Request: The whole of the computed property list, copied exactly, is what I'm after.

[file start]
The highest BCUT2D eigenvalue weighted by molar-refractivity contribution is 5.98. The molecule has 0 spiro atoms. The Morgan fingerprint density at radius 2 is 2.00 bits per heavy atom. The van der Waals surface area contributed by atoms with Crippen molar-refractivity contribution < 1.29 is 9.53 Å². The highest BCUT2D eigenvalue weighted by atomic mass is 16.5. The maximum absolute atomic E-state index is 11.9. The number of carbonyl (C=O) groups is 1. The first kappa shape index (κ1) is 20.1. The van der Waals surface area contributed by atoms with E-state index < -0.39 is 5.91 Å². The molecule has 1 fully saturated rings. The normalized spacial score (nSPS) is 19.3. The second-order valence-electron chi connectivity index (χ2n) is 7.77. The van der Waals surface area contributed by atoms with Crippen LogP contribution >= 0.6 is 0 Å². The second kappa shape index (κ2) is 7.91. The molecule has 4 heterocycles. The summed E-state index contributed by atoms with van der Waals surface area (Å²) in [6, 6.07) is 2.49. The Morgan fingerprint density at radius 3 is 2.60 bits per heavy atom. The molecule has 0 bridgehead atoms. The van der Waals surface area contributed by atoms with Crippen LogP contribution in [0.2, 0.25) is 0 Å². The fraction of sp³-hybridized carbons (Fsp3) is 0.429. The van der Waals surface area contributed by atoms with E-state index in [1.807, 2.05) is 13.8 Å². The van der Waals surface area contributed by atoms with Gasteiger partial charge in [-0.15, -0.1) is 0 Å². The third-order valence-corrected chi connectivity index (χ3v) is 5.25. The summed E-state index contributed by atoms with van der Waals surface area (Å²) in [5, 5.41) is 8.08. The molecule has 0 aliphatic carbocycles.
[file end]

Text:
The highest BCUT2D eigenvalue weighted by molar-refractivity contribution is 5.98. The molecule has 0 spiro atoms. The Morgan fingerprint density at radius 2 is 2.00 bits per heavy atom. The van der Waals surface area contributed by atoms with Crippen molar-refractivity contribution < 1.29 is 9.53 Å². The highest BCUT2D eigenvalue weighted by atomic mass is 16.5. The maximum absolute atomic E-state index is 11.9. The number of carbonyl (C=O) groups is 1. The first kappa shape index (κ1) is 20.1. The van der Waals surface area contributed by atoms with E-state index < -0.39 is 5.91 Å². The molecule has 1 fully saturated rings. The normalized spacial score (nSPS) is 19.3. The second-order valence-electron chi connectivity index (χ2n) is 7.77. The van der Waals surface area contributed by atoms with Crippen LogP contribution >= 0.6 is 0 Å². The second kappa shape index (κ2) is 7.91. The molecule has 4 heterocycles. The summed E-state index contributed by atoms with van der Waals surface area (Å²) in [6, 6.07) is 2.49. The Morgan fingerprint density at radius 3 is 2.60 bits per heavy atom. The molecule has 0 bridgehead atoms. The van der Waals surface area contributed by atoms with Crippen LogP contribution in [0.2, 0.25) is 0 Å². The fraction of sp³-hybridized carbons (Fsp3) is 0.429. The van der Waals surface area contributed by atoms with E-state index in [1.807, 2.05) is 13.8 Å². The van der Waals surface area contributed by atoms with Gasteiger partial charge in [-0.15, -0.1) is 0 Å². The third-order valence-corrected chi connectivity index (χ3v) is 5.25. The summed E-state index contributed by atoms with van der Waals surface area (Å²) in [5, 5.41) is 8.08. The molecule has 0 aliphatic carbocycles.